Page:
By introducing gender affirmation and fertility benefits coverage, DuPont Canada is aligning its benefits plan with its multinational diversity, equity and inclusion strategy.
It all started with an informative webinar and Kelly Desautels’ own personal experience. In July 2021, the organization’s human resources leader was invited to a lunch and learn session on LGBTQ2S+ perspectives and a discussion around intersectionality for greater inclusion. At the end of the webinar, an audience member asked, ‘What can HR do better?’ And the panel answered, ‘You can look at your benefits plan. They’re exclusive in Canada. You can find ways to bring greater inclusion into your plans.’
Specifically, the panellists suggested gender affirmation support, says Desautels. “A lightbulb went off for me and I thought, ‘Why aren’t we doing that?’ That’s entirely aligned with our DEI strategy in the broader multinational company.”
In addition, a friend of Desautels has a family member who’s in a relationship with someone who transitioned. “I’ve only known them since they transitioned, but in the conversations I’ve had, I can appreciate now just how huge it was, how it affects every aspect of your life,” she says. “It was just an incredible change. So this individual relied on support from their family to be able to financially afford the treatments that needed to be done.”
That experience highlighted how many people may not have family support and that they often don’t have a lot of options, she adds. “It’s not a terribly expensive benefit, relative to other things that are offered and, to me, it was really a no-brainer. It was the right thing to do for our organization.”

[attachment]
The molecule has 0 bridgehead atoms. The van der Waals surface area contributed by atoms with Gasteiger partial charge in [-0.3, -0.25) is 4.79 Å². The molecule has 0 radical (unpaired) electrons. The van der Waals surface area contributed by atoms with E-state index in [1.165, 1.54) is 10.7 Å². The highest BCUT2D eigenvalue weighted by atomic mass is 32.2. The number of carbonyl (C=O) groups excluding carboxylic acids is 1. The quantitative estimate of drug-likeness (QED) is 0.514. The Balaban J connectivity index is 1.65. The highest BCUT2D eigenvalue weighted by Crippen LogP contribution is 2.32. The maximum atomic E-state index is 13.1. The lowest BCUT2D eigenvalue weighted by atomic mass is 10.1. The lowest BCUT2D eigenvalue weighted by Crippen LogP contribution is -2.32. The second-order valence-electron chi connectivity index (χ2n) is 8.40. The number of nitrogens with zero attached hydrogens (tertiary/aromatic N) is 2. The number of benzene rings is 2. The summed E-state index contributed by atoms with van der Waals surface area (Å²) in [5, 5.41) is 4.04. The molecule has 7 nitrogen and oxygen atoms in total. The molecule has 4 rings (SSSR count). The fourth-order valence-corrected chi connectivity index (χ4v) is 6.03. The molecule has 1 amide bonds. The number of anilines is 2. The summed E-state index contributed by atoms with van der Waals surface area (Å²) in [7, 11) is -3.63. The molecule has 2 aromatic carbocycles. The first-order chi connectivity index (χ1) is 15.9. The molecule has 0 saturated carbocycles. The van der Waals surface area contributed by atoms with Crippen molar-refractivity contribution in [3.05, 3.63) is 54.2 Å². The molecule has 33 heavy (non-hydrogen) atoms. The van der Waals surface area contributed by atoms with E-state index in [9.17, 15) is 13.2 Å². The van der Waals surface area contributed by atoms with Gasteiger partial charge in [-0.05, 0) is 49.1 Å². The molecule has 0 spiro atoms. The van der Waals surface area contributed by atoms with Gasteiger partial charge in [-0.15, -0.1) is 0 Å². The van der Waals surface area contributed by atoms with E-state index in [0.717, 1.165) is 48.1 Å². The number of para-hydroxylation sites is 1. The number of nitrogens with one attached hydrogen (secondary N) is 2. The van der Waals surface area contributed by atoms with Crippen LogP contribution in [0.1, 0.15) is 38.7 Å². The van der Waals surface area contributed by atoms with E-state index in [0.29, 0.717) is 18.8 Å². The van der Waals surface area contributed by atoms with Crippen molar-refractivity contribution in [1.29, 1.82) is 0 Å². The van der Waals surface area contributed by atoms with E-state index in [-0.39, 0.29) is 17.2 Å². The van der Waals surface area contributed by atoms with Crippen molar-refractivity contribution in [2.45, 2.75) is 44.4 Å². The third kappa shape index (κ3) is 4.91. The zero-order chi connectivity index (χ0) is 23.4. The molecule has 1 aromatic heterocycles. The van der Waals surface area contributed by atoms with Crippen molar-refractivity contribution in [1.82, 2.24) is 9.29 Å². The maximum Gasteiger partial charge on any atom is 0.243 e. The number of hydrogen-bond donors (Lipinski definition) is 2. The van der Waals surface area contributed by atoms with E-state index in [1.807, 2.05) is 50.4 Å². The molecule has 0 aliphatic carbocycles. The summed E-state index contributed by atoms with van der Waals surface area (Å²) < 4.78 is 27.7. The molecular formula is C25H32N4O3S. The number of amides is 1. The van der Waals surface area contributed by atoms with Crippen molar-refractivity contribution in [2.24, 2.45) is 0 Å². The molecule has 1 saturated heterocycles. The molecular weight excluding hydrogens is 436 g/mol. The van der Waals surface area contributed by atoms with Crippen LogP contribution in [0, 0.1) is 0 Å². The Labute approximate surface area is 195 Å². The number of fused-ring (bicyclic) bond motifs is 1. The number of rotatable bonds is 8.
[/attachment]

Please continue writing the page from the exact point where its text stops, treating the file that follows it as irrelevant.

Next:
More broadly, DuPont had recently introduced gender affirmation and fertility coverage for U.S. staff, so the Canadian organization was aligning its new benefits with the wider North American strategy from a DEI benefits perspective.
DEI and mental health
The new inclusive benefits plan includes a $10,000 lifetime maximum coverage for gender affirmation and fertility benefits, which could include treatments and prescription drugs.
However, it’s also meant to work alongside the benefits offered by each provincial government. “That amount will flex depending on whether there are coverages available in the province,” says Desautels.
A lot of Canadian provinces and jurisdictions cover just the reassignment surgery, but that’s only half of the picture, says Farzeen Mawji, national practice leader in inclusion and diversity at Gallagher Benefit Services (Canada) Group Inc. “That takes care of the medical side, but when you’re thinking about gender affirmation, . . . so many things complete that picture.
“When we’re thinking about belonging, which is the goal of DEI, . . . [it’s important] to make sure the benefits side of things is taking care of the rest of that journey, to really help that person live into the gender identity they’re feeling and that they’re now able to represent what’s true to them.”